By Lisa Cossey, LCSW, February 26, 2019 –
Most of us have heard the phrase, “You are what you eat.” Recent research into food and the effects it has on the body and mind now have us saying, “Change your food, change your mood.”
Our brains are made of many neural pathways, transmitters, and chemicals that make up and regulate our thoughts and moods. Serotonin, the ‘feel good neurotransmitter’, makes us feel happy. When serotonin levels drop, it can make us feel sad or depressed.
Serotonin is directly linked with tryptophan, an amino acid found in many foods. Diets consisting of foods with low tryptophan levels lead to depleting serotonin in the brain, which in turn then leads to irritability, aggression, lowered mood, and impaired memory.
Diets including foods with high levels of tryptophan can provide the opposite effect and raise serotonin levels naturally. Turkey is high in tryptophan, so don’t relegate it only to Thanksgiving. Ground turkey can easily be used as a substitute for ground beef in most recipes.
Cottage cheese is also high in tryptophan and could easily be included in daily meals. Skip the chips at lunch and have some cottage cheese instead.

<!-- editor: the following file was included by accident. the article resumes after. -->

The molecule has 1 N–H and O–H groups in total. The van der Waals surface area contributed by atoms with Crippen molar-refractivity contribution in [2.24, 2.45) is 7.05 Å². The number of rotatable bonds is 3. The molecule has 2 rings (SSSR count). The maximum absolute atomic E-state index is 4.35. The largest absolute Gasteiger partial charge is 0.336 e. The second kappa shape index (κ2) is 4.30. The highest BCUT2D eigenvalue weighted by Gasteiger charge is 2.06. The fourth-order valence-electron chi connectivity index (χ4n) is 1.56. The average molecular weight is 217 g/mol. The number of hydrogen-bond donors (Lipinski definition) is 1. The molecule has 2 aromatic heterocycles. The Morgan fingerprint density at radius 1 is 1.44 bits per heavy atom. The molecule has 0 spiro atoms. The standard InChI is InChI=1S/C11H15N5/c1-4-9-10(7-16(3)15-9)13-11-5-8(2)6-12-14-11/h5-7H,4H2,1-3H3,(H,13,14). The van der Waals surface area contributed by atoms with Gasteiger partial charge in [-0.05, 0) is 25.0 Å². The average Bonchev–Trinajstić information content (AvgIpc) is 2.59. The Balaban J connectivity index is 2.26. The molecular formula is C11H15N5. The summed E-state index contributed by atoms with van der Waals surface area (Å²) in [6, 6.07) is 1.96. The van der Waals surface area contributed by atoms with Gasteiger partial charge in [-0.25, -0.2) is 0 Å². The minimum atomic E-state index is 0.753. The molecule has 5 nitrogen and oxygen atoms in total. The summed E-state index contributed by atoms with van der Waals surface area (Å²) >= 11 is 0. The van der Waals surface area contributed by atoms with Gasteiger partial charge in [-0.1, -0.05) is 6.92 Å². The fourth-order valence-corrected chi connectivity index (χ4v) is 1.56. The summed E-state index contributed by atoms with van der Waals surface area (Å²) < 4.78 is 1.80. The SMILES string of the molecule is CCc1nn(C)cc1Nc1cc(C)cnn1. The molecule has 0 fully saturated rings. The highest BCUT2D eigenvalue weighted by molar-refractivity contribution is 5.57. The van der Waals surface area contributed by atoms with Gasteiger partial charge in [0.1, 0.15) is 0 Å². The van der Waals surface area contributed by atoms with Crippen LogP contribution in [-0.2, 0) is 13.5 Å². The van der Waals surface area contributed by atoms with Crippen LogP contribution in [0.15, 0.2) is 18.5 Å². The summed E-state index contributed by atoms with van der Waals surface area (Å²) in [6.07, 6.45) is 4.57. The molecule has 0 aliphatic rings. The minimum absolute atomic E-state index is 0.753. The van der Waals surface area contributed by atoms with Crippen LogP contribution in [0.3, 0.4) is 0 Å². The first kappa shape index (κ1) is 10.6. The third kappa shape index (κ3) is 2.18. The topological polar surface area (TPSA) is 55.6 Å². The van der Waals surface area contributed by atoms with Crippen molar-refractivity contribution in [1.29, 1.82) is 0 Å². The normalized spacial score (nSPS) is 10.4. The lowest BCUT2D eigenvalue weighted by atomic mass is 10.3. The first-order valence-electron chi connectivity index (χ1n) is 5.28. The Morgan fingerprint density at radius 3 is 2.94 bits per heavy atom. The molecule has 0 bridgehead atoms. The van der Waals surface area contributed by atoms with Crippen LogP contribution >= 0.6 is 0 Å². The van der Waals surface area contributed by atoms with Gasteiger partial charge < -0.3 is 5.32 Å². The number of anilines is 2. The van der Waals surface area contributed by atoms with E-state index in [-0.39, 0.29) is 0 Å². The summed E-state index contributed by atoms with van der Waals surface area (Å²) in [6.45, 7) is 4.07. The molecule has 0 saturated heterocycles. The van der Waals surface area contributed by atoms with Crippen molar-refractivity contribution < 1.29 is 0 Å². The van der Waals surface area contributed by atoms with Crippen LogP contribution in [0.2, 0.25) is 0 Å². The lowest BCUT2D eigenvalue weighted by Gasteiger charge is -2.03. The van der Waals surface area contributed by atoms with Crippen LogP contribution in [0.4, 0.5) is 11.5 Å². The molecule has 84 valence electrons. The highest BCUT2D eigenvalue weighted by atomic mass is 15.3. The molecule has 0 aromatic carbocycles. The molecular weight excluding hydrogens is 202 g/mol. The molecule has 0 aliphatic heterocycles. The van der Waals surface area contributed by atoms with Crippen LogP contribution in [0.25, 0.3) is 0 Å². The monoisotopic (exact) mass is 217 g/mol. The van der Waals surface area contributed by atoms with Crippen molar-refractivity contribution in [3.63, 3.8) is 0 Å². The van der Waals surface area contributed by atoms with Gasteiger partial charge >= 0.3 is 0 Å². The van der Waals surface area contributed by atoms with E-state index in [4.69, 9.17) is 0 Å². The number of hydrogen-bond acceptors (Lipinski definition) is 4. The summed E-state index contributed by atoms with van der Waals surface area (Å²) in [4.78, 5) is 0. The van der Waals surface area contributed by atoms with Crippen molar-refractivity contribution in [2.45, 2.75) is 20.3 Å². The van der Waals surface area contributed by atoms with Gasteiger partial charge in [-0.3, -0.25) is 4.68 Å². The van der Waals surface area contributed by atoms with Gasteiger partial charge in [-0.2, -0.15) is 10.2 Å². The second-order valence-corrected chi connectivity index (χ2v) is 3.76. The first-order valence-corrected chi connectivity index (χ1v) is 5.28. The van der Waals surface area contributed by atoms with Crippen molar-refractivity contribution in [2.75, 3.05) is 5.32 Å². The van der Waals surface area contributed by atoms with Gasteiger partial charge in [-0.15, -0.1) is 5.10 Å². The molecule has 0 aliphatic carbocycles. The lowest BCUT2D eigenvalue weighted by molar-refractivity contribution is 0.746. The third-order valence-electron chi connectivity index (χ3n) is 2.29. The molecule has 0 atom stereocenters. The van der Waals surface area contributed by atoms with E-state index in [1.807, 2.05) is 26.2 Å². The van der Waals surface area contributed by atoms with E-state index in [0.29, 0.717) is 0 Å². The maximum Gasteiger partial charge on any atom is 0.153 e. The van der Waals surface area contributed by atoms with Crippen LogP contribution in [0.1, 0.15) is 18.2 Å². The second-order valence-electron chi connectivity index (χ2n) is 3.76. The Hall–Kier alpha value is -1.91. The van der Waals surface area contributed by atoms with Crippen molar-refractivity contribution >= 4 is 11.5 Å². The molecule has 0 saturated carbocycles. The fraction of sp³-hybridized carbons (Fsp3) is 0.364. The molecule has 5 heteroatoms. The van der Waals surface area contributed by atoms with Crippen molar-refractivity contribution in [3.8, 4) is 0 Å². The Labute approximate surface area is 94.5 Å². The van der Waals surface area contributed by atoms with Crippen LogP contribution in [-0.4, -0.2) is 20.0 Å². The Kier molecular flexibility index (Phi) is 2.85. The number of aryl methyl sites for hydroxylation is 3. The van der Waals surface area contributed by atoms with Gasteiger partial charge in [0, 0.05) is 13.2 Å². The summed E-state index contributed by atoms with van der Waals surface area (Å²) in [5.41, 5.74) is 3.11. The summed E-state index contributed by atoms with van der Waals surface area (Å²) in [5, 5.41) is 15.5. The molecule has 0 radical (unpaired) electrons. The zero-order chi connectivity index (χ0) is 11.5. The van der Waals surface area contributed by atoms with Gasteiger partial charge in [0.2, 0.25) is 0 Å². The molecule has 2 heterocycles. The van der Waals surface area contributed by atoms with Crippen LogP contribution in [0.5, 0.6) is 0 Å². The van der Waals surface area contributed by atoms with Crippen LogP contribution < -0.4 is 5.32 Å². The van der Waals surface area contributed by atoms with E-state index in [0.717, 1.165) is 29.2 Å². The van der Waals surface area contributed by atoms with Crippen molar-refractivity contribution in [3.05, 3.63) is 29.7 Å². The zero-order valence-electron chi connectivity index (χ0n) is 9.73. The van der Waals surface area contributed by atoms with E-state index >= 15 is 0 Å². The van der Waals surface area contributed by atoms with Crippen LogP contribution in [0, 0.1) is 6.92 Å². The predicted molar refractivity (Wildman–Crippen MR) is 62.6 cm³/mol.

Another way to lower risk for depression, especially in women, is to drink coffee regularly. A National Institute of Health study tracked women over a ten year period (1996-2006) and found that women who drank coffee regularly throughout the week had lower reported depressive episodes than non-coffee drinking women.
How about a sweet treat to go with that coffee? Dark chocolate has been found to increase serotonin levels naturally as well, leading to improved mood. Bananas can also be included on a list of foods that will decrease negative mood-related symptoms.
Other amino acids, such as L-theanine and Omega-3, a fatty acid, as well antioxidants and minerals such as magnesium and zinc can all help reduce anxiety symptoms. Salmon is a great source of Omega-3 and can also alter dopamine and serotonin levels, packing a double advantage to reduce anxiety and improve mood.
Dark leafy greens, such as spinach and kale, contain magnesium. Other foods found to reduce anxiety symptoms include, Oysters, green tea, and blueberries. Flavonoids, an antioxidant found in blueberries, assist in regulating mood, in addition to many other health benefits eating fresh fruit provides.
The foods listed above are not a complete list. If you are considering a major change to your diet, or if you have food allergies or other monitored health issues, please consult a physician and/or nutritionist. Changing what you eat, even small changes, such as eating a banana for a snack or swapping out the iceberg lettuce in a salad with dark, leafy greens, can impact overall health and mood for the better.